Warwoman
Environmental
Assessment
Georgia
After several years of planning, the Chattooga Ranger District of the Chattahoochee National Forest announced its final decision on the Upper Warwoman Project, which involves 1,115 acres of timber harvesting, 10,494 acres of prescribed burning, 7.5 miles of fisheries habitat enhancements, and various other actions. The project area is located in the Warwoman Creek watershed in GA, which drains into Section III of the Chattooga River. The Chattooga Conservancy played a key role in convincing the Forest Service to: 1) abandon new road construction into the Windy Gap Roadless Area; 2) protect 824 acres of old growth forests; 3) decommission the Milk Sick Cove Road; 4) reduce intensive timber harvesting prescriptions; and, 5) Re-design the Tuckaluge Road to mitigate erosion into Tuckaluge Creek, tributary to Warwoman Creek. We are now monitoring the implementation of this major project.
Background

The Forest Service’s Upper Warwoman Draft Environmental Assessment proposed “treatments” on about 11,424 acres of national forest land in the Warwoman Creek watershed. Details of the draft proposal included: 1,180 acres of timber harvesting; 10,121 acres of burning (5,406 acres of which would occur during the growing season); 11 miles of road building, requiring construction of 5 stream crossings; road building into a portion of the Windy Gap Roadless Area (a roadless area that was illegally excluded from protection during the last Chattahoochee Forest Plan revision); and, the Warwoman project would occur in the landscape where over 75% of the project area is located on steep and/or very steep slopes. Also of note is that the draft EA stated that implementing the project would result in a hefty net loss to taxpayers of negative $1,358,170.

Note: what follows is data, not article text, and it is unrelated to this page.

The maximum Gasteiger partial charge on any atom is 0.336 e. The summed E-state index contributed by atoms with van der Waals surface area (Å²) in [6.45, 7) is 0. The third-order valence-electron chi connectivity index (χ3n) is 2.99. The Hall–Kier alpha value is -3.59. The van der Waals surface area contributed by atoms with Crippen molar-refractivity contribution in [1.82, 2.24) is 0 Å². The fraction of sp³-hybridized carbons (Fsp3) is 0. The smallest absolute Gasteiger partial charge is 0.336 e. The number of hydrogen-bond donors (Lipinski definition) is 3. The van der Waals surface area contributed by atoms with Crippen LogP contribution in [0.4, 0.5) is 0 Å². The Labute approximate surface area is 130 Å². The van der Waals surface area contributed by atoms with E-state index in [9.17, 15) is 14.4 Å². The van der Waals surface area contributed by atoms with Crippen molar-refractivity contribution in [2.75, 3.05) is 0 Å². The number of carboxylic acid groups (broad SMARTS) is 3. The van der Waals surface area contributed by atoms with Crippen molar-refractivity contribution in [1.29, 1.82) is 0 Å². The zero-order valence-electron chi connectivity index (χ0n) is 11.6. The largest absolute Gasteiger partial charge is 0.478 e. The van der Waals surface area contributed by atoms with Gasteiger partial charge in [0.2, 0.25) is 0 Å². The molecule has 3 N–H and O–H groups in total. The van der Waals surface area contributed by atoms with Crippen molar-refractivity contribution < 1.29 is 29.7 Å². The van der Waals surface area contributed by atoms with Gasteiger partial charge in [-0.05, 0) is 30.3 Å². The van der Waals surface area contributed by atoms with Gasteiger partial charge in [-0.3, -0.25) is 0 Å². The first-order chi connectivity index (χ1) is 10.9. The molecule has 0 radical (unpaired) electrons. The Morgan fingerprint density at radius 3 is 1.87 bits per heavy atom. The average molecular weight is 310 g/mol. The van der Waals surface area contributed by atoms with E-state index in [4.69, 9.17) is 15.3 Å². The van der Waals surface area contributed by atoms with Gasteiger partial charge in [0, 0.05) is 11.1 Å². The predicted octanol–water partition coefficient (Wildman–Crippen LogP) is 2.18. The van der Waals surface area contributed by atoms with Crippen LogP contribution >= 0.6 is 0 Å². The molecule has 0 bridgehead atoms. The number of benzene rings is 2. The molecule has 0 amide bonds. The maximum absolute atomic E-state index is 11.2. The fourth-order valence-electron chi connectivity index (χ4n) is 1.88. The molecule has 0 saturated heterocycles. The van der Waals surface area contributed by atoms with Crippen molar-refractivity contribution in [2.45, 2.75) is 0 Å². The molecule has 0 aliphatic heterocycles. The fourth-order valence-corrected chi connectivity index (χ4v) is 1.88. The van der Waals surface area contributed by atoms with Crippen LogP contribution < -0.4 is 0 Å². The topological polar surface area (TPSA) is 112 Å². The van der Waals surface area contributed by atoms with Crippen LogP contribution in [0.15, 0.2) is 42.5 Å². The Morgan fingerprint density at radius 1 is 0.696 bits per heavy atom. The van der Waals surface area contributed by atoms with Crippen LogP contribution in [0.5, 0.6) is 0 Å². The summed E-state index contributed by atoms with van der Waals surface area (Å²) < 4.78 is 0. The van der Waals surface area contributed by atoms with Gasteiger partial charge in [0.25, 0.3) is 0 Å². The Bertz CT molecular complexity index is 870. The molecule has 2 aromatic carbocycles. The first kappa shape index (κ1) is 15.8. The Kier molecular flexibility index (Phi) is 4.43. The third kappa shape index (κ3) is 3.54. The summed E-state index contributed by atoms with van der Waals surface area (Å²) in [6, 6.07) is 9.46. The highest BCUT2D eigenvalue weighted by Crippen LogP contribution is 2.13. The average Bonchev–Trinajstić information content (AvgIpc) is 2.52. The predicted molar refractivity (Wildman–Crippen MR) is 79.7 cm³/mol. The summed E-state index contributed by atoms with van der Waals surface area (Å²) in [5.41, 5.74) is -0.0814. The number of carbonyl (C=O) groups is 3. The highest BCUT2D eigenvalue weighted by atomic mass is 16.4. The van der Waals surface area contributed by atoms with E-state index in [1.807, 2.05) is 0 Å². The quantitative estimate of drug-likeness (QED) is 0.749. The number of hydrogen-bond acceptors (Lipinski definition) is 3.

The Chattooga Conservancy submitted comments on the draft EA, which urged the Forest Service to:

  • protect the Windy Gap Roadless Area; restore connected patches of native old growth trees across the landscape;
  • incorporate the use of benign neglect as an option to heavy-handed management (heavy-handed management – i.e., the EA called for large scale burning, timber harvesting and road reconstruction of the Tuckaluge Spur Road, which would disqualify about 2,000 acres of the Windy Gap Roadless Area; and,
  • protect water quality by decommissioning the Milksick Cove and Windy Gap Roads, continued use of which are clearly at odds with protecting Tuckaluge Creek from increased erosion and sedimentation, and detract from backcountry objectives of higher value along the Bartram Trail.

We are monitoring the outcome of the Forest Service’s Decision Notice on this project, and will post our findings here.